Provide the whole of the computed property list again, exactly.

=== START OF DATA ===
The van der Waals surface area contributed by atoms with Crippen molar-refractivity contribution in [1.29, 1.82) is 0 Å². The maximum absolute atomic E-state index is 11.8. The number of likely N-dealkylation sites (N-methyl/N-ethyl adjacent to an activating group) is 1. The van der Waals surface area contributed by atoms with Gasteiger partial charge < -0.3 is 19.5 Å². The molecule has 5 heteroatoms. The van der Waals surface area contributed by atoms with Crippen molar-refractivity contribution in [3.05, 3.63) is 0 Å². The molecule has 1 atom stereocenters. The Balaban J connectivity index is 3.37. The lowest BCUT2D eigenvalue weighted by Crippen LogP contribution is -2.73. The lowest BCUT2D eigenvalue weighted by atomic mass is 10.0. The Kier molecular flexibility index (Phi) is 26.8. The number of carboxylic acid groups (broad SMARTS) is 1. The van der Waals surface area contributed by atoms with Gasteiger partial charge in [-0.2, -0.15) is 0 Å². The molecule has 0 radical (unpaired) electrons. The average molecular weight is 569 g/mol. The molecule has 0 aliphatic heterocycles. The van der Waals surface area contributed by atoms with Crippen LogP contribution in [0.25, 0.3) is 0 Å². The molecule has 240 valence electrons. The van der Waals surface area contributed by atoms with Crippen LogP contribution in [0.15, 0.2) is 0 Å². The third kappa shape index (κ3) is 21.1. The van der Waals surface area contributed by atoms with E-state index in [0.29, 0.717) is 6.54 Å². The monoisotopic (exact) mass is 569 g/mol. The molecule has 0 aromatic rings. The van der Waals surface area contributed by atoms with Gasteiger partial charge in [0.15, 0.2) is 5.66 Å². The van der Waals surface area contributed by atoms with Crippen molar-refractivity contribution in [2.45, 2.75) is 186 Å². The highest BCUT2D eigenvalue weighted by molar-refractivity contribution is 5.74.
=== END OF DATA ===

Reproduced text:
The van der Waals surface area contributed by atoms with Crippen molar-refractivity contribution in [1.29, 1.82) is 0 Å². The maximum absolute atomic E-state index is 11.8. The number of likely N-dealkylation sites (N-methyl/N-ethyl adjacent to an activating group) is 1. The van der Waals surface area contributed by atoms with Gasteiger partial charge < -0.3 is 19.5 Å². The molecule has 5 heteroatoms. The van der Waals surface area contributed by atoms with Crippen molar-refractivity contribution in [3.05, 3.63) is 0 Å². The molecule has 1 atom stereocenters. The Balaban J connectivity index is 3.37. The lowest BCUT2D eigenvalue weighted by Crippen LogP contribution is -2.73. The lowest BCUT2D eigenvalue weighted by atomic mass is 10.0. The Kier molecular flexibility index (Phi) is 26.8. The number of carboxylic acid groups (broad SMARTS) is 1. The van der Waals surface area contributed by atoms with Gasteiger partial charge in [-0.2, -0.15) is 0 Å². The molecule has 0 radical (unpaired) electrons. The average molecular weight is 569 g/mol. The molecule has 0 aliphatic heterocycles. The van der Waals surface area contributed by atoms with Crippen LogP contribution in [0.25, 0.3) is 0 Å². The molecule has 240 valence electrons. The van der Waals surface area contributed by atoms with Crippen LogP contribution in [0.15, 0.2) is 0 Å². The third kappa shape index (κ3) is 21.1. The van der Waals surface area contributed by atoms with E-state index in [0.29, 0.717) is 6.54 Å². The monoisotopic (exact) mass is 569 g/mol. The molecule has 0 aromatic rings. The van der Waals surface area contributed by atoms with Gasteiger partial charge in [0.15, 0.2) is 5.66 Å². The van der Waals surface area contributed by atoms with Crippen molar-refractivity contribution in [2.45, 2.75) is 186 Å². The highest BCUT2D eigenvalue weighted by molar-refractivity contribution is 5.74.